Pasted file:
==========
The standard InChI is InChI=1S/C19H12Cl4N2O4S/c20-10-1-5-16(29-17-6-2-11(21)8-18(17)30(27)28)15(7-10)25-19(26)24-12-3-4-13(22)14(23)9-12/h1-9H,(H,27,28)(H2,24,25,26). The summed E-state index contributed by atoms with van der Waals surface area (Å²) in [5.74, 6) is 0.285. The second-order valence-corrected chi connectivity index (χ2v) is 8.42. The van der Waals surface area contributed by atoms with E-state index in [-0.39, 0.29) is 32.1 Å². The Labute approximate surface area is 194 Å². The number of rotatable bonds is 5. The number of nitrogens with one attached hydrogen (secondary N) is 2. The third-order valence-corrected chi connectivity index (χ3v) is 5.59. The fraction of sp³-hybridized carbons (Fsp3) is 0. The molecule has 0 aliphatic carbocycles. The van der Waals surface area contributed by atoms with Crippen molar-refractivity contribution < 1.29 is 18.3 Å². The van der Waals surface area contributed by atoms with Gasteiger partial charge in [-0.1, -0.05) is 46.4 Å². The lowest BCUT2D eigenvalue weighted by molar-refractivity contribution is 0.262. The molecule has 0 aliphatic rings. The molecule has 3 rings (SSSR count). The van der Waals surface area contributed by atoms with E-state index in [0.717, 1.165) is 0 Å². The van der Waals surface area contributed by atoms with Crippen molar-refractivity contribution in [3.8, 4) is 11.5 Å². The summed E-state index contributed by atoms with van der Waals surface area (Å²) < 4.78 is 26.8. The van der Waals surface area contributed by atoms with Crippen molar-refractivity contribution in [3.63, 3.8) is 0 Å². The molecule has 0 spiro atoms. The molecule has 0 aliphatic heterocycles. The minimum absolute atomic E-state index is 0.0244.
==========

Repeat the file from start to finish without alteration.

The standard InChI is InChI=1S/C19H12Cl4N2O4S/c20-10-1-5-16(29-17-6-2-11(21)8-18(17)30(27)28)15(7-10)25-19(26)24-12-3-4-13(22)14(23)9-12/h1-9H,(H,27,28)(H2,24,25,26). The summed E-state index contributed by atoms with van der Waals surface area (Å²) in [5.74, 6) is 0.285. The second-order valence-corrected chi connectivity index (χ2v) is 8.42. The van der Waals surface area contributed by atoms with E-state index in [-0.39, 0.29) is 32.1 Å². The Labute approximate surface area is 194 Å². The number of rotatable bonds is 5. The number of nitrogens with one attached hydrogen (secondary N) is 2. The third-order valence-corrected chi connectivity index (χ3v) is 5.59. The fraction of sp³-hybridized carbons (Fsp3) is 0. The molecule has 0 aliphatic carbocycles. The van der Waals surface area contributed by atoms with Crippen molar-refractivity contribution < 1.29 is 18.3 Å². The van der Waals surface area contributed by atoms with Gasteiger partial charge in [-0.1, -0.05) is 46.4 Å². The lowest BCUT2D eigenvalue weighted by molar-refractivity contribution is 0.262. The molecule has 0 aliphatic rings. The molecule has 3 rings (SSSR count). The van der Waals surface area contributed by atoms with E-state index in [0.717, 1.165) is 0 Å². The van der Waals surface area contributed by atoms with Crippen molar-refractivity contribution in [3.8, 4) is 11.5 Å². The summed E-state index contributed by atoms with van der Waals surface area (Å²) < 4.78 is 26.8. The van der Waals surface area contributed by atoms with Crippen molar-refractivity contribution in [3.63, 3.8) is 0 Å². The molecule has 0 spiro atoms. The molecule has 0 aliphatic heterocycles. The minimum absolute atomic E-state index is 0.0244.